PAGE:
There is no question that technology has changed business for the better. And as it has evolved, CIOs have responded by implementing new capabilities and processes across the enterprise, improving agility, focus and flexibility.
But the IT department’s job within a business isn’t always easy. CIOs are often pressured to show quick results from their IT investments, which isn’t always simple or even possible. As a result, CIOs are often forced to push systems into production without a chance to properly pause and ask the fundamental question: why are we doing this in the first place?
Many CIOs want to be more proactive in their day to day roles but as long as daily operations are motivated by only the drive for efficiency against the opportunity to find new solutions to problems, the role of CIO can find itself limited. This then leads to unfair accusations that the IT leader is ‘out of touch’ with the needs of the enterprise.
For too long IT has remained in a position of having to react to business needs rather than being able to anticipate them. So how can CIOs make sure that their IT systems are actually used to the best of their capabilities? And how can CIOs contribute value to the business?
Under pressure from management to reduce cost, IT departments can become siloed in an effort to compete with external providers. But the silo mentality will reduce efficiency in overall business operations and, to be effective, participation is crucial. And it is the responsibility of the leadership teams to create environments for better participation. Buy-in throughout the whole company is necessary in order for proactive plans to be adopted. CIOs can aid in this process by creating a unified vision for its role within the company, and working with different parts of the business to achieve common, overall goals. Many companies would greatly benefit from a more in-depth knowledge of what IT can actually bring to the table.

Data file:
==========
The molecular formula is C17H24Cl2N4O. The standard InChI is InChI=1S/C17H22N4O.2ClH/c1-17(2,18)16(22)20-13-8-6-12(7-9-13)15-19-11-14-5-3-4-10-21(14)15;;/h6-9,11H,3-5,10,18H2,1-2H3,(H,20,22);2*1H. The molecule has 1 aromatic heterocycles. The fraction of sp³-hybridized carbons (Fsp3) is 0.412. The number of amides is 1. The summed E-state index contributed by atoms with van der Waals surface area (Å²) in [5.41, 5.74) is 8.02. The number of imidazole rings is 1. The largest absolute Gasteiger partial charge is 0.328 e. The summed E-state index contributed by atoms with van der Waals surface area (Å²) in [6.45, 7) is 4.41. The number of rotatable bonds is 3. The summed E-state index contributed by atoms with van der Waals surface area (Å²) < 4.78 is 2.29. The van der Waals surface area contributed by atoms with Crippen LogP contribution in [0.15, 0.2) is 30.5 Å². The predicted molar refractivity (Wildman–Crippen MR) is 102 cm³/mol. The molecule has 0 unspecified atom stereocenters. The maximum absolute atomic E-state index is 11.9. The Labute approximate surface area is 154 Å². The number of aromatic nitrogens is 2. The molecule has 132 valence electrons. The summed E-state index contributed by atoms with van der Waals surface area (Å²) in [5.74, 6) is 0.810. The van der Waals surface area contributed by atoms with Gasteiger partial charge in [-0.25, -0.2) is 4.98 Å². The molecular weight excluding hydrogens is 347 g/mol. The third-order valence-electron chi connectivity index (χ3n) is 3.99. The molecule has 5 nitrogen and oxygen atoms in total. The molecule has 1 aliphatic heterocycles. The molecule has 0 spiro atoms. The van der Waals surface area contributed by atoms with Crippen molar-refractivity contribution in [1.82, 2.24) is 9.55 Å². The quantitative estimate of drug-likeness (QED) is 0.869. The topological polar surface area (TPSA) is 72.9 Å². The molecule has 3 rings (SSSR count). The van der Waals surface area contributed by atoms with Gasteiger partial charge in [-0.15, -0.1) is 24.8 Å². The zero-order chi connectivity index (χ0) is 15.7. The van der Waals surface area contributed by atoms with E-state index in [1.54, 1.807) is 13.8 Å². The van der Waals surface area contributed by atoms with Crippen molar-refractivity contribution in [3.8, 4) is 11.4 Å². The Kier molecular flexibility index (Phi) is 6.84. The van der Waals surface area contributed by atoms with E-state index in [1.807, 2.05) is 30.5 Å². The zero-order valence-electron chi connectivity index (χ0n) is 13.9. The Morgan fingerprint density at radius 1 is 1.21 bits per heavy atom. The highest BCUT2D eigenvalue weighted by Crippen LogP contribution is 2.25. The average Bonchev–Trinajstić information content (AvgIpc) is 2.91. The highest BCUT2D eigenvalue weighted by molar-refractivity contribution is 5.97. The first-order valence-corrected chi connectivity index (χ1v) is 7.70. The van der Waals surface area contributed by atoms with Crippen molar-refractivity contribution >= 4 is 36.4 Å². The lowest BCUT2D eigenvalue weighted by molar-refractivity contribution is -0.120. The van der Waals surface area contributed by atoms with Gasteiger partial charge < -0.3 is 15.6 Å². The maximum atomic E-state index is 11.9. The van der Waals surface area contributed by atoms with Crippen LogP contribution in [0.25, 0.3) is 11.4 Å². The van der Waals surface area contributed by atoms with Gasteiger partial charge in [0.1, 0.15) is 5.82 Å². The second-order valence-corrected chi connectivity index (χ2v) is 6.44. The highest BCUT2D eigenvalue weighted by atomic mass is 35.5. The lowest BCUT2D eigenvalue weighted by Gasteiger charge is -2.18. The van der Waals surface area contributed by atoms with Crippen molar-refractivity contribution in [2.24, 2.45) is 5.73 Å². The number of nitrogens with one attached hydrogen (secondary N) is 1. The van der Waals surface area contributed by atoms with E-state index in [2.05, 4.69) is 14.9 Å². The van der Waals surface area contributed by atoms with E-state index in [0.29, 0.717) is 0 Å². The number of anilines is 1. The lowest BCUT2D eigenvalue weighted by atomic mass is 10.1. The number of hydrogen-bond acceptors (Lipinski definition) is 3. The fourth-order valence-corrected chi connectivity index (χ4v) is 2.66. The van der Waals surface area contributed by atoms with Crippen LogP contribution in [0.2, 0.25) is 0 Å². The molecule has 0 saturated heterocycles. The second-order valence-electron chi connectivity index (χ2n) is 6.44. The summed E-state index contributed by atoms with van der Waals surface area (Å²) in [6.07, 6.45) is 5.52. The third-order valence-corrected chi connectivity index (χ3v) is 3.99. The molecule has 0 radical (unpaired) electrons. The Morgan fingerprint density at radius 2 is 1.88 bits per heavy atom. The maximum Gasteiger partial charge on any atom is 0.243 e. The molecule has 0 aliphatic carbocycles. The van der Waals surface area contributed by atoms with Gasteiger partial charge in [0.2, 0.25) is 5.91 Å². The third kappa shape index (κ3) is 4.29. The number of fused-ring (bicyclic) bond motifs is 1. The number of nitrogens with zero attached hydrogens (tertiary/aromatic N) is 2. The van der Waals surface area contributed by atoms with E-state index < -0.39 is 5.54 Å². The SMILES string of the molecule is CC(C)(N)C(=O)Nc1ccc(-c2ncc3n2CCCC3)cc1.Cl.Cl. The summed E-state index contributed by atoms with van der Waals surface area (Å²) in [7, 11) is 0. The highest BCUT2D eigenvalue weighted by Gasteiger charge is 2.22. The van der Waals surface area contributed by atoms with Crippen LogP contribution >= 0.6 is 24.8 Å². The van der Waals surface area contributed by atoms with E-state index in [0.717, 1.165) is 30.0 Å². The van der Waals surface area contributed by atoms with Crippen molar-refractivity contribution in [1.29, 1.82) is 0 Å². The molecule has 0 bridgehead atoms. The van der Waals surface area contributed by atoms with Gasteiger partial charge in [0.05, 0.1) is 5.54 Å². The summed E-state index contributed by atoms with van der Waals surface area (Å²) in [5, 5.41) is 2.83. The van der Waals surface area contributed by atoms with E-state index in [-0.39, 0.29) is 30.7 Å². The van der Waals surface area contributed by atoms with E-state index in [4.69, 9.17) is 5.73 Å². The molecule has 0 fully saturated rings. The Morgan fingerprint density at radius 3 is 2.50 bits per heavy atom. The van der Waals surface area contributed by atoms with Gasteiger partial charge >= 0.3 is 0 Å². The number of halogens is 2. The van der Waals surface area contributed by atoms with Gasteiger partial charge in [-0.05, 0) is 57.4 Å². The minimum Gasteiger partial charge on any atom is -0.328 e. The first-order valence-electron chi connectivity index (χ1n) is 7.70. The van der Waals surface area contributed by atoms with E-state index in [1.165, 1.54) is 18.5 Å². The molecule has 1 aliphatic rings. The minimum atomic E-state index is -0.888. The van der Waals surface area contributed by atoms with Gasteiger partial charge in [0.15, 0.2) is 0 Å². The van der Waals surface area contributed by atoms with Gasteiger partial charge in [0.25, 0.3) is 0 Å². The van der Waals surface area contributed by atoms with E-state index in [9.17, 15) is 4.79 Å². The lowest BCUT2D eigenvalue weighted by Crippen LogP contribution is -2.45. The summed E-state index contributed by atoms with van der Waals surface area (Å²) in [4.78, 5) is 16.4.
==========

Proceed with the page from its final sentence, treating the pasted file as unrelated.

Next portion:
The belief that IT leaders do not need business acumen is a myth. Proactive IT departments anticipate what’s next, and understand how to improve services and increase revenue. They understand potential outcomes and plan accordingly. To do this, IT leaders must examine patterns, investigate root causes of recurring issues and define goals that have clear outcomes. Installing an IT-system and the occasional update simply isn’t the whole job. IT leaders must break out of the present-day thinking cycle and look towards upcoming business and technology needs.
As technology continues to evolve, the pressure on IT-departments will only increase. Companies depend on reliable IT infrastructures to maintain productivity. But it’s tricky to measure the true cost of an IT strategy that only justifies technical purchases when storage needs increase or equipment breaks down. Focussing attention only on keeping costs low and maintenance of existing systems is hardly a long-term strategy for IT-departments.
Instead, forward looking CIOs need to regularly evaluate system performance so that they can invest in systems intelligently, and ensure that the technology is aligned to the business’ priorities. Ultimately, a value added approach will answer the following questions: How could the current IT set-up support future business plans? Are the resources and capabilities available that are necessary for meeting strategic business objectives?
A proactive, sophisticated IT strategy will pay for itself. The onus is on the IT department to prove that this is worthwhile.